AMC wants CAA to open up its files on a wide range of clients in the latest salvo in the legal battle between the entertainment company and former The Walking Dead showrunner Frank Darabont and the agency over unpaid fees, self-dealing, gross receipts and other claims. Actually on this occasion Darabont is not really a player as it is his co-plaintiff that AMC is taking a hefty swipe at in a letter sent to this week to NY Supreme Court Judge Eileen Bransten (read it here). “Plaintiffs cannot have it both ways – to allege that Defendants breached industry custom and practice,but then refuse to produce the documents in their possession that speak directly to and disprove these allegations,” says the June 16 correspondence that asks the judge to order CAA to deliver the docs. AMC claims that CAA are ” insisting that the documents are confidential and the burdens associated with producing them are too high.”
This latest letter to the judge follows a June 5 ruling by the Judge to allow Darabont and CAA’s lawyers to look at licensing agreements AMC had with Sony over Breaking Bad and with Lionsgate over Mad Men, something the plaintiffs had desired and the broadcaster had resisted. Also, among other things, the judge ordered AMC to hand over all pertinent documents related to The Walking Dead’s finances to determine what came in and based on that what Darabont may be owed. With that in mind, this most recent letter follows the dug-in approach that both sides have adopted in the case first filed by Darabont and CAA in a December 17 complaint. The plaintiffs allege that they were tricked out of contractually assured profits from the blockbuster series and that AMC played a “self-dealing” artificially low license-fee shell game with the show based on Robert Kirkman’s graphic novels. AMC says that’s not true. Earlier
in the case, when it was resisting handing over documents itself, AMC revealed that Darabont had been paid out nearly $3 million for his work on the first two seasons of WD before the producer was kicked off the show in late July 2011.In the letter of this week they say that both sides referred to additional compensation for Darabont as “Modified Adjusted Gross Receipts” in their agreements and documents – which is why they want these requested documents for their discovery process.
“These documents should be produced because they will reveal the truth about Plaintiffs’ allegations – that AMC Studios’ negotiations with Plaintiffs were not only done in good faith consistent with basic cable television industry standards,but that the MAGR definition resulting from these negotiations actually exceeded industry standards” (italics in original letter).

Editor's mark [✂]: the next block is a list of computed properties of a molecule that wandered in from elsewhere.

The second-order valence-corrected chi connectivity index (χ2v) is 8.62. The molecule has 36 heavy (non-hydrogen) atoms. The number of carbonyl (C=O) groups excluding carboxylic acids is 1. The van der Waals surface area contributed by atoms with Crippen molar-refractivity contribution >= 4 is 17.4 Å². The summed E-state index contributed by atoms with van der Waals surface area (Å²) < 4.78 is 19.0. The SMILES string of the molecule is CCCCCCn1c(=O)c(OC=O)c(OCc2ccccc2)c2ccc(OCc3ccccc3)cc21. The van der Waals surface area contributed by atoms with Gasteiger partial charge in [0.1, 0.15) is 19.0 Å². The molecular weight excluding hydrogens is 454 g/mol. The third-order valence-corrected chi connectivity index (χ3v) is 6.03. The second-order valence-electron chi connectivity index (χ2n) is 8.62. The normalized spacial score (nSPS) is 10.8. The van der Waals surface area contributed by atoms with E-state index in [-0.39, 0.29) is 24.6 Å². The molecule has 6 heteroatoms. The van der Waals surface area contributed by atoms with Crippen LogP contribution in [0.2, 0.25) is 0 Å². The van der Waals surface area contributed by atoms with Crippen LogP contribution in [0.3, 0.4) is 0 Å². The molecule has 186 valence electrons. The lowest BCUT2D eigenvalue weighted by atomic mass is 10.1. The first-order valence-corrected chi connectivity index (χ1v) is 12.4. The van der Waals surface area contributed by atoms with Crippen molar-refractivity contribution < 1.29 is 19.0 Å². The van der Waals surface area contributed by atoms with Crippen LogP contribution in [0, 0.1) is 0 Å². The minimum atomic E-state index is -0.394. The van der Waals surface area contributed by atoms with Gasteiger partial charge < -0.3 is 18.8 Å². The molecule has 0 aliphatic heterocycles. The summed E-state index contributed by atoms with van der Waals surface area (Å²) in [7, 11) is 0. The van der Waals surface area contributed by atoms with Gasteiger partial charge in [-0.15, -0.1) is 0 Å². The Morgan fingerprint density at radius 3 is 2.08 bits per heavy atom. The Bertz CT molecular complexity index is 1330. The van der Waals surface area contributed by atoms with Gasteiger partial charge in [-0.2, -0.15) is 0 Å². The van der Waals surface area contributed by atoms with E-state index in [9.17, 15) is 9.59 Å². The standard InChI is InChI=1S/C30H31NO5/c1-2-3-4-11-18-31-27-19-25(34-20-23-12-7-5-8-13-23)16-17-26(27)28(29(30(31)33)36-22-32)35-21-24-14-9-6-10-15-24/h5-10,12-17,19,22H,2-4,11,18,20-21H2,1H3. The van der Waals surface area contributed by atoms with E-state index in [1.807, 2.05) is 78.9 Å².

With that as its flag to fly, AMC specifically and strategically also wants CAA to hand over documents that show the kind of deals it makes for its clients including others from WD according to industry customs and practice. Walking Dead co-creator Kirkman as well as stars Andrew Lincoln and Norman Reedus are among those involved with the blockbuster zombie apocalypse series who are repped by CAA. “Defendants seek from Plaintiffs the MAGR definitions and related negotiating history for all Series participants, including those who did not join this lawsuit,”says the letter to the judge from AMC lawyers Marc E. Kasowitz, AaronH.Marks, John Berlinski and Mansi Shah of Kasowitz, Benson, Torres & Friedman LLP NYC and LA offices. “Defendants are entitled to discover correspondence reflecting whether they and Plaintiffs believe that AMC truly engaged in ‘bad faith’ negotiating tactics.”
With these jabs galore, its not like the two sides haven’t been trying to find a way to hand over documents for discovery in the grinding along case. But it doesn’t help, as past letters to Judge Bransten and this one reveal, that they have fundamentally different understandings of what is relevant. During the parties’ meet and confers, Defendants explained the relevance of these documents and asked Plaintiffs how they intended to prove their case without them,” says the 4-page letter. “Plaintiffs responded that they intended to produce the documents that they would use at trial but no others.Unfortunately,the law does not permit Plaintiffs to produce only those documents that support their allegations and fail to provide Defendants with the documents that refute those allegations and bolster their defenses.”
Let’s see if the Judge agrees and then let’s see how far this gets before the next season of Walking Dead kicks off in the fall.
Darabont and CAA are represented by Jerry Bernstein and Harris Cogan of NYC firm Blank Rome LLP along with Dale Kinsella plusChad Fitzgerald and Aaron Liskin of Santa Monica firm Kinsella Weitzman Iser Kump & Aldisert LLP.
Deadline's Dominic Patten - tip him here.